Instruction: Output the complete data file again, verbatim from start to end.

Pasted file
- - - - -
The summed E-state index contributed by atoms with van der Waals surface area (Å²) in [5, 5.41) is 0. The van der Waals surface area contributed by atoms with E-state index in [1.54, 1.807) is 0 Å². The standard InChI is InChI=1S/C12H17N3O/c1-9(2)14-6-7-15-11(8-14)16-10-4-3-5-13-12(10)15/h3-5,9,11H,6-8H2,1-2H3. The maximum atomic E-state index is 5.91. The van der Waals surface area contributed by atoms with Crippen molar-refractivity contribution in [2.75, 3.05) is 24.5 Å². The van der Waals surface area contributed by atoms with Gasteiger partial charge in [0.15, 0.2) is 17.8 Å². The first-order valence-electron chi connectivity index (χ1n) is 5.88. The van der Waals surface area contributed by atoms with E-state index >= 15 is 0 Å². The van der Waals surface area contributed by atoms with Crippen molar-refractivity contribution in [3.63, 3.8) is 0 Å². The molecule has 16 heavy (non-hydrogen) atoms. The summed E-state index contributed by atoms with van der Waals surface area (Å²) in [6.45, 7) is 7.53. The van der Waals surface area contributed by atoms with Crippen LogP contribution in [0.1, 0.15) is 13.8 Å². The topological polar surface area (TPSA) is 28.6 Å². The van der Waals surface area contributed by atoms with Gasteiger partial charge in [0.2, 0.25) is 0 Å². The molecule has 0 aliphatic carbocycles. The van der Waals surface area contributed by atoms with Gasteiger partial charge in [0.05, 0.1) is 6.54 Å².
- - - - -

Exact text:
The summed E-state index contributed by atoms with van der Waals surface area (Å²) in [5, 5.41) is 0. The van der Waals surface area contributed by atoms with E-state index in [1.54, 1.807) is 0 Å². The standard InChI is InChI=1S/C12H17N3O/c1-9(2)14-6-7-15-11(8-14)16-10-4-3-5-13-12(10)15/h3-5,9,11H,6-8H2,1-2H3. The maximum atomic E-state index is 5.91. The van der Waals surface area contributed by atoms with Crippen molar-refractivity contribution in [2.75, 3.05) is 24.5 Å². The van der Waals surface area contributed by atoms with Gasteiger partial charge in [0.15, 0.2) is 17.8 Å². The first-order valence-electron chi connectivity index (χ1n) is 5.88. The van der Waals surface area contributed by atoms with E-state index >= 15 is 0 Å². The van der Waals surface area contributed by atoms with Crippen molar-refractivity contribution in [3.63, 3.8) is 0 Å². The molecule has 16 heavy (non-hydrogen) atoms. The summed E-state index contributed by atoms with van der Waals surface area (Å²) in [6.45, 7) is 7.53. The van der Waals surface area contributed by atoms with Crippen LogP contribution in [0.1, 0.15) is 13.8 Å². The topological polar surface area (TPSA) is 28.6 Å². The van der Waals surface area contributed by atoms with Gasteiger partial charge in [0.2, 0.25) is 0 Å². The molecule has 0 aliphatic carbocycles. The van der Waals surface area contributed by atoms with Gasteiger partial charge in [0.05, 0.1) is 6.54 Å².